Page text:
What Does a Purple Butterfly Mean in a Baby's Crib?
Little by little, the explanation about the meaning of a purple butterfly in the crib of babies in the hospital is spreading. However, many people are still unaware of its significance. Sometimes, birth doesn’t have the same happy outcome. Therefore, notice must be given to avoid any imprudence from visitors.
The use of a purple butterfly in neonatal units serves the purpose of warning that there was a tragic outcome in a particular birth. It’s common for visitors or other patients themselves to give their unsolicited opinions about the birth that has just occurred.
Above all, it’s common for family members to flock to meet the newborn baby or babies. For this reason, little ones are placed in an area where they can be seen from behind a glass window. In the case of twin pregnancies, families are prepared for the arrival of a pair of little angels. Therefore, when they come to meet the little ones, they expect to see both of them, and not just one.
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The origin of the use of the purple butterfly
A patient who was pregnant with twins tells the story of giving birth on the same day and in the same hospital as another woman. After giving birth, and feeling overwhelmed by the responsibility of caring for 2 newborns, she vents to the other new mother, telling her how lucky she was to have had only one baby.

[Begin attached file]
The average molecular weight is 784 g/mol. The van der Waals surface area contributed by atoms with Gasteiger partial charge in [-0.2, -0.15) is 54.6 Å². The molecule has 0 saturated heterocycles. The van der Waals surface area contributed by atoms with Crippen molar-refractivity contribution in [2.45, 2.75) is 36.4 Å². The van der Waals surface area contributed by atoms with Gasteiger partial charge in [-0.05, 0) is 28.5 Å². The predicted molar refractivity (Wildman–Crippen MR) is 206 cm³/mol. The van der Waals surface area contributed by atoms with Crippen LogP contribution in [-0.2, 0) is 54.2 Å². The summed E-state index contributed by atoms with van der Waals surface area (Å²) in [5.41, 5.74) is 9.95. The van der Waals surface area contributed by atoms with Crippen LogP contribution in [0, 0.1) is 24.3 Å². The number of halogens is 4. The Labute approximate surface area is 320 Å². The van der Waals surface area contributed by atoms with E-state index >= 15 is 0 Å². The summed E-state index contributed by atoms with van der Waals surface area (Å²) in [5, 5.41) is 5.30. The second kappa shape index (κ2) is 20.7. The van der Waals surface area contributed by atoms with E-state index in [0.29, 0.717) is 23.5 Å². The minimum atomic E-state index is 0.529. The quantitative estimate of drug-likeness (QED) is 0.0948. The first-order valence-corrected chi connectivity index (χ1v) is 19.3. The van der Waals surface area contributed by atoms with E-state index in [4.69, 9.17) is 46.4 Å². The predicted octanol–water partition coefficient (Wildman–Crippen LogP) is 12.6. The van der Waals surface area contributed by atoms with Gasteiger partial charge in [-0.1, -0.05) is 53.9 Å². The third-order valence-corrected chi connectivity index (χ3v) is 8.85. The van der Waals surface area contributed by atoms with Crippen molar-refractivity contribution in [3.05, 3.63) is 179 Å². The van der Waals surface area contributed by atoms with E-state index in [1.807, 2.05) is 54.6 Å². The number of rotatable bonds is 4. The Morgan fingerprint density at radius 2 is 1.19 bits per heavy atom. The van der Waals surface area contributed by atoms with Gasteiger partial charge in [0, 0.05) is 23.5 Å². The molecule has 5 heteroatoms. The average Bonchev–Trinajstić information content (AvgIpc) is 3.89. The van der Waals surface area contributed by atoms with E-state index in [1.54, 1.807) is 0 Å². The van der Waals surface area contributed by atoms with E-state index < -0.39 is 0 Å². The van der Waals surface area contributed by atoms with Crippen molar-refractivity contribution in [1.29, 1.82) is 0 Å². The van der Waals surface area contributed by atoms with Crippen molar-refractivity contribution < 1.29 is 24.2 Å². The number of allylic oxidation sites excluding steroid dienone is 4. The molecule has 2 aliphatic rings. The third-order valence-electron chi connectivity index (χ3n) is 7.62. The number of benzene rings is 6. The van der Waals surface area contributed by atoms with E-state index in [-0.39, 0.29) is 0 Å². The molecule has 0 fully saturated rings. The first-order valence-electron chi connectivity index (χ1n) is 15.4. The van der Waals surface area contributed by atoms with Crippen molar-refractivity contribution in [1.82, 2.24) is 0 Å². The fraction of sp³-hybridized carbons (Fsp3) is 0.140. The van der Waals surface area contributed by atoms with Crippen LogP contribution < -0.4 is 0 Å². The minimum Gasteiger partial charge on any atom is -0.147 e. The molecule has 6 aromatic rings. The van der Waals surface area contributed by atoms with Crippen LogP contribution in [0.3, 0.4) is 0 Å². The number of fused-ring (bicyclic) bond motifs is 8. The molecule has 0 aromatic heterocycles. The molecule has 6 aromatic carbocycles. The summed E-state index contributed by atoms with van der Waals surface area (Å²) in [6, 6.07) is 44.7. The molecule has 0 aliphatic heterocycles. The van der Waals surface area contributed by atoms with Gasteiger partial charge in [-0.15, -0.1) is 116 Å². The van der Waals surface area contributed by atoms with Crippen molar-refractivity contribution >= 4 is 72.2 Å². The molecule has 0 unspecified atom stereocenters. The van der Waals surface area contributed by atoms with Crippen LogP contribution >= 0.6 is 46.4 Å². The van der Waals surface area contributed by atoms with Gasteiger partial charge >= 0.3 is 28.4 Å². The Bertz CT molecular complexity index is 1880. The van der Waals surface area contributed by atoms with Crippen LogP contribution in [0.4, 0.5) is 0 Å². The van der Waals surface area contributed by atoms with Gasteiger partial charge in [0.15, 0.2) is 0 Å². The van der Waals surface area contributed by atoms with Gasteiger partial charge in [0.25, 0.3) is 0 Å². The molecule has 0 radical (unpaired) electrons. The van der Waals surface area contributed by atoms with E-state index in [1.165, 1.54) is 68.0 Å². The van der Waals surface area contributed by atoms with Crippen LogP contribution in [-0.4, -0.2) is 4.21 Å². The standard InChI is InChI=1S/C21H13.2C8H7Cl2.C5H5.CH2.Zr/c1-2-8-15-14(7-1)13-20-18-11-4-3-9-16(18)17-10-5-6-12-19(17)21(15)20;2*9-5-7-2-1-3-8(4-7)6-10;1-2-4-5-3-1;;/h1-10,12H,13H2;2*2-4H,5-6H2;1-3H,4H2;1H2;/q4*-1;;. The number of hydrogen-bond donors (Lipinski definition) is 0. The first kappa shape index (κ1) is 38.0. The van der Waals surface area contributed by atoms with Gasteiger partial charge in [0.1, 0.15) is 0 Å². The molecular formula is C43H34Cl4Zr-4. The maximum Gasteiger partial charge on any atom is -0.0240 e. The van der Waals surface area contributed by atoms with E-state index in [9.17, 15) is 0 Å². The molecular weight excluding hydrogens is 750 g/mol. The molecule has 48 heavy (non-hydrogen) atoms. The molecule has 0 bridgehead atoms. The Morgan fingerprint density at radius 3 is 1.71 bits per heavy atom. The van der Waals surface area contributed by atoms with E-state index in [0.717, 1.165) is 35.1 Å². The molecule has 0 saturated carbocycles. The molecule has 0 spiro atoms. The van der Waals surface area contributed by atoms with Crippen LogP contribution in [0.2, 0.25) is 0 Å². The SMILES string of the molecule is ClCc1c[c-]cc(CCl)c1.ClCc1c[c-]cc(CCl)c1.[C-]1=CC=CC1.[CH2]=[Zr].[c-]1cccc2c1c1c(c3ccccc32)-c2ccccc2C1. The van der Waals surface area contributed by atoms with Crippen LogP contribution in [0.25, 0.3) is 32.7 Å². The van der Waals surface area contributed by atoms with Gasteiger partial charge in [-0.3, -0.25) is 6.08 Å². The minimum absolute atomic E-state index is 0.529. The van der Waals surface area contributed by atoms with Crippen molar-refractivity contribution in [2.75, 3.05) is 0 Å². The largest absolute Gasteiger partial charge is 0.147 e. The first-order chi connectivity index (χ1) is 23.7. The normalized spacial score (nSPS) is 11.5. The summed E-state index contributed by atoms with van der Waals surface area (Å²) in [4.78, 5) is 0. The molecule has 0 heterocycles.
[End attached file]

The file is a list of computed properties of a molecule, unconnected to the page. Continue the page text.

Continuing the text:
Sadly, the other woman hadn’t been pregnant with a single baby–she was also pregnant with twins but one was stillborn. Unintentionally, hurt her feelings had been hurt by the comment. But of course, how could the other mother know that one of the twins hadn’t survived?
That was how the idea of identifying cribs with a purple butterfly was born. With this marking, people will know that this baby had a little brother or sister who didn’t survive. Sometimes, it’s born dead and other times, it dies shortly after. The truth is that we can be reckless with our comments due to ignorance of this tragic end.
However, as long as we’re unaware of the meaning of the purple butterfly, we can continue to make mistakes. Therefore, it’s convenient to spread the idea to protect the feelings of the affected families.
A new opportunity for Skye
Nature had incredible news prepared for the Smith family: They were going to have twin girls. However, unfortunately, one wouldn’t survive. From the first 12 weeks of gestation, the parents already knew how this pregnancy would end. Callie, one of the twins, had a better chance of survival than her sister Skye.
The parents weighed the possibilities. They could terminate the pregnancy or carry on with it in order to give Skye a chance. However, they already knew for a fact that the little girl wouldn’t survive at birth. Therefore, they decided that one way to allow her to live on was to donate her organs.
However, that was also a will that could not be fulfilled. The mother ended up giving birth to her twins at 30 weeks, and to donate her organs, Skye needed to make it to 36 weeks. Therefore, no donation could be made.